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What to do with your baby – traditional or self-publishing pros and cons

       What to do with Your Baby?

       Traditional or Self-Publishing?

Ann Neville

Ann, in previous lives, has been a nurse and a secondary school teacher in New Zealand and the UK. She has produced a number of resources for the education sector, including Anti-Bullying Guides for teachers, parents and children. Her fiction book ‘Batjack’, for 9 to 13 year olds, was shortlisted for the Tom Fitzgibbon Award in 2011, and ‘Suspicion’, a young adult novel, was released in 2017.

Ann is the Managing Director of the boutique publishing company, CreateBooks.

Traditional or Self-Publishing?

Letting go of your baby is the hardest part of writing a book. Authors now have a choice as to how they publish and get their books into the hands of readers. I have done both and, of course, you don’t have to choose between them either. Many authors are now hybrids, using both forms of publishing for different projects. This article aims to compare the two main publishing options so you know you are doing the best for the birth of your miracle.

Pros of traditional publishing 

  • Prestige, kudos and validation.
  • Print distribution in bookstores is easier.
  • An established professional team is provided: editors, cover designers, formatters, marketers, promoters.
  • There are no upfront financial costs. (NEVER pay to have your book published – there would then be no incentive for the ‘publisher’ to sell your book.)
  • Literary prizes and critical acclaim are more likely. Many literary prizes aren’t even open to self-published authors.
  • The author is taken more seriously by stores, by some readers, and by the media.
  • Potential to become a brand-name author. Well, you never know!

It is usually a slower process.

Cons of traditional publishing

  • Loss of creative control of your precious baby (though some publishers involve the author in all decisions).
  • Lower royalty rates.
  • You still have to be involved with marketing.

Pros of self-publishing                          

  • Total creative control over content and design.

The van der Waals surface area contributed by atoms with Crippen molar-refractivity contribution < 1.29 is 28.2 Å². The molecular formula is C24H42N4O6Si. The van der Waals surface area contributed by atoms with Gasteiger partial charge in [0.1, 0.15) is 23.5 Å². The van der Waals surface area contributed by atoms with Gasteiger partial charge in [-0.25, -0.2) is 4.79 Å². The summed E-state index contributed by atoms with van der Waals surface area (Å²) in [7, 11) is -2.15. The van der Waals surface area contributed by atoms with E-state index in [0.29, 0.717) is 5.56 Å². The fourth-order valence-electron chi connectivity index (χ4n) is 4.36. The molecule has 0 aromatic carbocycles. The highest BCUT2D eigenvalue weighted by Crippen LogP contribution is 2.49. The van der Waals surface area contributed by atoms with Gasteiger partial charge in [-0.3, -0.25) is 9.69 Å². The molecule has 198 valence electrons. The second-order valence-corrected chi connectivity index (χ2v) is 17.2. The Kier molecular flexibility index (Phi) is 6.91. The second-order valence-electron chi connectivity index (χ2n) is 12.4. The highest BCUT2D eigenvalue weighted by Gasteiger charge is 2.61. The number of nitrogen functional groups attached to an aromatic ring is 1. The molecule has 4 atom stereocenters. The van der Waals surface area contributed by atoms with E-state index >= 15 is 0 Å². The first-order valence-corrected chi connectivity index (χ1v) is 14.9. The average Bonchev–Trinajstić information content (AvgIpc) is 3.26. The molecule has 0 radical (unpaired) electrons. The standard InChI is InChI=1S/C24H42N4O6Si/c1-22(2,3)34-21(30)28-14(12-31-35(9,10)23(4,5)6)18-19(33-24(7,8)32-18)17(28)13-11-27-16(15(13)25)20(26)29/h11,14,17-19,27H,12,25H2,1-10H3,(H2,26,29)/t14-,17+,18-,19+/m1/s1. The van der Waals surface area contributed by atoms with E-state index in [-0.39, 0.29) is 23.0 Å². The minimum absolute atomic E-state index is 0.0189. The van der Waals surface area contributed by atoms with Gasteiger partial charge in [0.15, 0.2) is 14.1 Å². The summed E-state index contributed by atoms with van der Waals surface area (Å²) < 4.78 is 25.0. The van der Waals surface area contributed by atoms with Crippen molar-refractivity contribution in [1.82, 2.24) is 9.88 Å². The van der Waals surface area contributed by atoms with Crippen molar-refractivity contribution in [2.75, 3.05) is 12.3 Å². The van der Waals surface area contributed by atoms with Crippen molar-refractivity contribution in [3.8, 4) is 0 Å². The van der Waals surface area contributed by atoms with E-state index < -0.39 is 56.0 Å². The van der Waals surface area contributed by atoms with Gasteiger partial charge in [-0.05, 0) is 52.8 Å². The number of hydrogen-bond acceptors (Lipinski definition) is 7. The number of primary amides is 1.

• Faster time to market.
  • Higher royalties.
  • Opportunity to sell by any means in any global market, as you retain the rights.
  • Use it to get into ‘the game’.

Cons of self-publishing

  • You need to do it all yourself, or find suitable professionals to help. Obviously, you still have to do the writing and marketing, but you also have to do the publishing – find an editor and a cover designer to work with, decide on the title, get your work formatted into ebook, print and any other format you want, and find suitable professionals to help. This isn’t such a big deal but, for some people, this is a negative because they just don’t have the time to do everything, or they don’t enjoy doing it, or they’d rather be writing/sipping champagne at the beach…
  • There’s no prestige, kudos or validation by the industry.
  • You need a budget upfront if you want a professional result. You will need to pay to get your book assessed, edited, illustrated, designed, promoted, reviewed, and distributed – maybe not all of these but at least some.
  • It’s difficult to get print distribution in bookstores.
  • Many literary prizes don’t accept self-published books, and some mainstream media literary critics won’t review them. Grrrr!

While not everyone is accepted for traditional publication, there are exciting options in our digital world today for writers who want to see their work as e-books and/or print books. Anyone can create a book. BUT, not everyone can create a quality book, or even a good read. For most of us that requires professional help from an assessor, an editor, a proof-reader and, probably, a designer. So, yes, anyone with the means to handle or pay for the many tasks necessary can create a quality book. Don’t sell yourself short by skipping the processes.

Remember, a publisher is investing in you as a writer by providing (and paying for) professional editing, design, copyediting/proofreading, preparation for different formats, publicity and marketing. They also put their own credibility and good will on the line when adding an author to their list. Having said all that, being published by a traditional house is no guarantee of major media coverage, great sales or a perfectly satisfying experience either!

Would I take a traditional publishing deal? Absolutely – for the right project and for the right terms and conditions.

Would I self-publish? Definitely – I’m not spending all that time writing the monster for it to languish in the back of the wardrobe! But I would have my baby assessed and edited before publishing. And I’d try for a traditional publishing deal first.

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